Mike’s Been Watching…
ANYTHING FOR HER [Main Picture]
DIR: Fred Cavayé
This rampantly silly French thriller is frequently celebrated for its methodical realism, but life could never coast on the sort of movie cliché found in Anything For Her (Pour Elle), which, behind the veil of moody introspection and underplayed action, is about as high-concept as any Hollywood lobotomy *ahem* thriller. As far as rule of thumb is concerned I don’t have a problem with coincidence and luck appearing as plot devices in breakout thrillers, but it becomes a problem when the filmmaker is selling his suspense vehicle as something grounded in the ‘real world’. Cavayé is an incredibly gifted filmmaker, and one day he’ll make something truly great, but he needs to address tonal balance, which is somewhat haywire in his debut. Vincent Lindon is captivating in the role of Julien, but his transition from ordinary workaday teacher into hardened criminal (and let us not sugar coat this, for murder is murder) seems just as unbelievable as the transition in revenge thrillers like Death Sentence (2007), which at least embraced its genre roots. Of course, Anything For Her is a much more character-driven piece, and the film is beautifully shot and played. I can’t fault it on a technical level, nor a performance one, but it raised an interesting question, and one which I consider often: do we take films more seriously for being in a foreign language? The Next Three Days (2010), which is a remake of this film, proves just how good a filmmaker Cavayé is, as Haggis’ film protracts itself into an action-driven bore, but the idea is exactly the same. I think people do take Anything For Her more seriously for being in French, and having a translatable title which, when spoken aloud, makes them sound smarter. But it doesn’t make Pour Elle a better film.
DIR: Harmony Korine
I’m not a fan of Cape Town’s rap-rave collective Die Antwoord, but I am a fan of Californian provocateur Harmony Korine, and I’ll give anything a go with his name on it. This isn’t always the wisest decision, as Kids (1995, directed by Larry Clark) and Trash Humpers (2010) have proven, but his ugly/beautiful aesthetic, nihilistic landscapes and uncompromising eccentricity are unparalleled when they come together, à la Julien Donkey-Boy (1999). Umshini Wam proves to be something of an oddity on his CV (which, believe me, is zany enough to begin with), but it is a distinctly auteurist work, right down to the bright animal costumes worn by Ninja and Yo-Landi Vi$$er. The title literally translates as “Bring Me My Machine Gun“, and certainly violence is a theme in this free-form tale of Die Antwoord’s central members, who roll around in wheelchairs rapping lyrics such as “I’m old enough to bleed, I’m old enough to breed, I’m old enough to crack a brick in your teeth while you sleep.” Yo-Landi sings these words in an attractively delicate whisper, however, so she may as well be rapping about butterflies and rainbows. The film is bound to antagonize some, and I found its high-pitched oddness frustrating at times, but there are also moments of poetic beauty, which pluck the surreal from the real to compelling effect. The hip-hop soundtrack is melded perfectly with a soft piano melody which underscores the action, set against an isolated wasteland. Our protagonists kill almost everyone they come across, but also ponder their dreams under the stars. I don’t really know what to make of the movie; I don’t even know if I like it. But fans of Korine and Antwoord would do well to check it out, as their creative fusion has birthed something indelibly unique.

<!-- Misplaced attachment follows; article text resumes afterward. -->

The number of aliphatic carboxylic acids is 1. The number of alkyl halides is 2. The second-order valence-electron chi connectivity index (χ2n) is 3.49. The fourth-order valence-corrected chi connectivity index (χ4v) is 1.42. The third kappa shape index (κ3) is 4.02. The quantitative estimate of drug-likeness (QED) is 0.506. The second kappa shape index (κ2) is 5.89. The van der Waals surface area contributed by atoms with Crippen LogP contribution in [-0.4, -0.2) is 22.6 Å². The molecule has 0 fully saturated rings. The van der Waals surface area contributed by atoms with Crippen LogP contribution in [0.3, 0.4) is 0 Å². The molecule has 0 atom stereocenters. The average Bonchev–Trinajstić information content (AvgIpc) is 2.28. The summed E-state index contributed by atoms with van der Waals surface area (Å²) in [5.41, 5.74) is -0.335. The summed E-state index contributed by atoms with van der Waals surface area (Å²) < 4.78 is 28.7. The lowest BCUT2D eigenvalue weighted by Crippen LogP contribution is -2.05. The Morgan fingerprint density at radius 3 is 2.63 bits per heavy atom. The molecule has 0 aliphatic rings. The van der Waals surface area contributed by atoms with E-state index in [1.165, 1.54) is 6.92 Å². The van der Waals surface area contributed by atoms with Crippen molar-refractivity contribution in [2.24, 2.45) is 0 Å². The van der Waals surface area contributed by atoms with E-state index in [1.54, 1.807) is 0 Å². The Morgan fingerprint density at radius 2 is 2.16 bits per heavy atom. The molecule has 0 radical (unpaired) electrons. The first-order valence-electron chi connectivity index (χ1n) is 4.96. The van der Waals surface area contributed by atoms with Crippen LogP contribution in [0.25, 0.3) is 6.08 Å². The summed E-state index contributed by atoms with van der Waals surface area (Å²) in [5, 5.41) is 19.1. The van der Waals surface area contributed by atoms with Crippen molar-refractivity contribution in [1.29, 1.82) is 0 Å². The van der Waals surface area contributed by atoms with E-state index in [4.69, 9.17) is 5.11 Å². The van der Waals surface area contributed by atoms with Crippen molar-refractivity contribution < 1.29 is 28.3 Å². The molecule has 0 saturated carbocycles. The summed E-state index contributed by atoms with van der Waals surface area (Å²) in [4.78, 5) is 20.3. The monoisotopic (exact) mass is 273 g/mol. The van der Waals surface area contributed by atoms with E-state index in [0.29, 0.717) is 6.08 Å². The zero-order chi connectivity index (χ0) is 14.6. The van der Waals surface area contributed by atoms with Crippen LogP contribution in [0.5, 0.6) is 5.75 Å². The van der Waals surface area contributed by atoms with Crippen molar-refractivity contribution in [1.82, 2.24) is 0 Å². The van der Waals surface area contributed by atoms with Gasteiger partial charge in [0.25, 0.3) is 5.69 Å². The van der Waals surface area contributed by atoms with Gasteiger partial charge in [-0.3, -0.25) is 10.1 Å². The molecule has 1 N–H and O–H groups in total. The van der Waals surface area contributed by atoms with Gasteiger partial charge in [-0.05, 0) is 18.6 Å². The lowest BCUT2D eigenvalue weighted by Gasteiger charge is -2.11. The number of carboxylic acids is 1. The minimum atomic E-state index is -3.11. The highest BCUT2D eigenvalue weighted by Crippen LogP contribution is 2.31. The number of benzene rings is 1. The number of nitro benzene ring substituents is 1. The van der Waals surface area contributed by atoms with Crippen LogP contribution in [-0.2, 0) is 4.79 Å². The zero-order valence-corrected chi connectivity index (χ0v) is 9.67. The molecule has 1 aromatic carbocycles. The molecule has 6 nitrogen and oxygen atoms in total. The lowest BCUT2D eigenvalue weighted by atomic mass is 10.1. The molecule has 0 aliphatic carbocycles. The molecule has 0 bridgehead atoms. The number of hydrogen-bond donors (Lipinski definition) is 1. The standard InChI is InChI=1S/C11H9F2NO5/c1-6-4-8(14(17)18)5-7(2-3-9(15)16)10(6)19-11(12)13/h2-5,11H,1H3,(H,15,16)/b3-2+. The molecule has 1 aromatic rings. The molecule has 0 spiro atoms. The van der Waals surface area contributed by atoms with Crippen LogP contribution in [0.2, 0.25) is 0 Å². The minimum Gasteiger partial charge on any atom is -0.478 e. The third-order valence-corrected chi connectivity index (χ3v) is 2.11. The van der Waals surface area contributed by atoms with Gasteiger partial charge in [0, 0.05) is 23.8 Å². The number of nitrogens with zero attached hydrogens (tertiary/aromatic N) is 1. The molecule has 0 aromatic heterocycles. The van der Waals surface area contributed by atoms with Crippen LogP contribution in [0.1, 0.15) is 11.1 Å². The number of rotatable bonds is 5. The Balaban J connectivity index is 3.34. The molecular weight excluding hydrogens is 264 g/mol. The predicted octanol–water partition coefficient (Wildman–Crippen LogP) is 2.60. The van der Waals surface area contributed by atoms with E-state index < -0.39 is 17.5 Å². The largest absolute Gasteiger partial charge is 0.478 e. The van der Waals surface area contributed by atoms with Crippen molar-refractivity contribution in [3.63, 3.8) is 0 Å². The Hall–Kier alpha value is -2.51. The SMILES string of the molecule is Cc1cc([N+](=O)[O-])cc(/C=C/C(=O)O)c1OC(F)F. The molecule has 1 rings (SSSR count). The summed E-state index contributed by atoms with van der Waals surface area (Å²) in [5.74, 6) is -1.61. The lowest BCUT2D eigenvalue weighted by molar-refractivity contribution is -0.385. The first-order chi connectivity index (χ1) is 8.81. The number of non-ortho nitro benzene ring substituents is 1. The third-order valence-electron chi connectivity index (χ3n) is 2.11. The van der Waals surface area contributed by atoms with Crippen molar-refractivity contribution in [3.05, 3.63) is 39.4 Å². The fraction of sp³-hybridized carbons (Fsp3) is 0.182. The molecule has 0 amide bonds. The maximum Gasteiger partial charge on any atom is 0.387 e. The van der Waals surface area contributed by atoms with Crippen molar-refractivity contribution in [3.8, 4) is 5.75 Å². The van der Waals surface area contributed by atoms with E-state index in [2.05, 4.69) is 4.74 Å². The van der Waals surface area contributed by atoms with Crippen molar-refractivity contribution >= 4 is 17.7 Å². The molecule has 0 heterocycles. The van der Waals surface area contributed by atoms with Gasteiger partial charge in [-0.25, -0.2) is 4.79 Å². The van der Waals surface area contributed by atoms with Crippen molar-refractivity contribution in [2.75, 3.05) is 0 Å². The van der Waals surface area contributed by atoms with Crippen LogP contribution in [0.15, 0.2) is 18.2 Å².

Oren’s Been Watching…
DIR: Jean Pierre Jeunet
Many have labeled this a “return to form” for the illustrious and noteworthy French filmmaker Jean-Pierre Jeunet, and in many ways, they are right. However, this is a unique case in which, in my opinion, the form he is “returning” to is not quite as good as the form he is returning from. That is to say, while Delicatessen and City of Lost Children – and by extension, Micmacs – are wonderful, charming, funny, sinister, with a little touch of mischievous magic unique to European cinema. Micmacs is probably even sillier than Jeunet’s earlier films, but it certainly features the same signature visual flair and style – sweeping camera movements, canted angles, wide-angle lenses and highly saturated colors – that has come to be associated with Jeunet’s films. However, I really think Jeunet came into his own with his decidedly more complex and mature features Amelie and especially A Very Long Engagement, which I personally believe is one of the most beautiful, epic, touching, incredible romance films and one of the most underrated. On the one hand, it’s fun to see Jeunet go back to a more goofy style, like in his earlier films. And Micmacs is a very enjoyable film, and certainly quite a pleasure to look at. But it’s not quite at the same level as Amelie or A Very Long Engagement. And I’ve come to expect that level of quality from Jeunet of late.
DIR: JJ Abrams